Phoenix dominated in paint, suffers first loss in 31 days in Game 1

Mercury Shocked Back to Earth

By Mark Heller,
Sept. 6, 2007

AUBURN HILLS, MICH. - There was no joy in Mercuryville.

Sour feelings hadn’t infected the Mercury locker room in at least 31 days, dating back to the last time they sampled the anguish of defeat in Seattle.

They collectively deemed Wednesday night’s 108-100 loss to Detroit in Game 1 of the WNBA Finals little more than a two-hour, done-and-gone basketball blip.

If so, it came and went with a wallop.

It was a struggle from the start. Diana Taurasi’s fouls rendered her a nonfactor, and the Mercury couldn’t find a third scorer to help All-Stars Cappie Pondexter and Penny Taylor.

Or anyone to stop the Shock.

An ongoing knee injury left Detroit without double-double machine Cheryl Ford inside, but Kara Braxton and Plenette Pierson — who, for one night, made the Mercury wish they hadn’t traded her two years ago — were too big and too quick to contain.

Detroit had one day between series. The Mercury had three. But the defending champions racked up 48 rebounds (nearly one-third were offensive), 20 more free-throw attempts, 50 points in the paint and a 38-point advantage off the bench.

Put it all together, and Paul Westhead’s squad missed a golden chance to swipe an early series lead

. They have two days of stewing and scheming before Saturday’s Game 2 at The Palace of Auburn Hills, a gottahave-it game before the bestof-five series swings back to Phoenix.

“We’re a tough team,” Taurasi said. “This isn’t going to put us in the dumpster.”

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Detroit has earned its stripes with size and physicality, the antithesis of what Phoenix is all about. The Mercury appeared flustered at times with the officiating, and the Shock’s body and mind games turned into frustration late, when Pondexter and Detroit’s Deanna Nolan went at it physically (briefly) and verbally in the fourth quarter. Both were given technical fouls. Both needed an intervention between them.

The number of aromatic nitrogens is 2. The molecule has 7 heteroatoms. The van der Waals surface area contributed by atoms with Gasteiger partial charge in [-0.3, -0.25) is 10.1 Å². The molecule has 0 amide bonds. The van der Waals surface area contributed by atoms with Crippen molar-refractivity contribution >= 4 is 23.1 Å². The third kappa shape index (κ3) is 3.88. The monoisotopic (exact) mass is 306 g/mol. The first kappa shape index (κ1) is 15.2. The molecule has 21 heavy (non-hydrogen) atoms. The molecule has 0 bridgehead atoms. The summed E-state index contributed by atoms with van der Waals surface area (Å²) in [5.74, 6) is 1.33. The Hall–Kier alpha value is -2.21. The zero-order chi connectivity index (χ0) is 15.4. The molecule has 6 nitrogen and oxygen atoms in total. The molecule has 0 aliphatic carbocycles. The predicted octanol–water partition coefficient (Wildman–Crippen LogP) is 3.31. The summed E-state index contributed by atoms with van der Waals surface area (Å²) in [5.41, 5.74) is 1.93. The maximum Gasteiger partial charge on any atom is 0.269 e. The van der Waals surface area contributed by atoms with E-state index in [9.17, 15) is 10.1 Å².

“I don’t know. It’s done. No need to talk about it anymore,” Pondexter said.

The same sentiment toward Wednesday’s game was echoed in the locker room.

Taurasi was forced to watch half of the game from the bench. Taylor (32 points, nine rebounds, seven assists) and Pondexter (27 points, four rebounds, five assists) were superheroes just to keep Phoenix hanging around, but periods of resistance on the other end were too few and far between. The Shock shot 48 percent and set a WNBA Finals record for points (Phoenix is now second).

Braxton (19 points, 12 rebounds) and Pierson (26 points, 10 rebounds) stole the show. Braxton showed a midrange shooting touch and used her wide body inside to shield out the smaller Taylor, Tangela Smith and Kelly Schumacher. Across the floor, Pierson drove to the basket, drew fouls and hit the boards.

“I told our troops that we haven’t done anything yet,” Shock coach Bill Laimbeer said. “We have done what we’re supposed to do, win our home games.”

Thanks to its offense, Phoenix clung to hope until the game’s final minute. Twice before, the Mercury came back from a double-digit deficit, but for once in the past month, short-handed and undersized didn’t work.

“The locker room atmosphere was a little different,” Westhead said. “Yeah, they were kind of down. It’s been awhile.

“Fortunately, it’s a five-game series.”

COPYRIGHT 2007, EAST VALLEY TRIBUNE. Used with permission.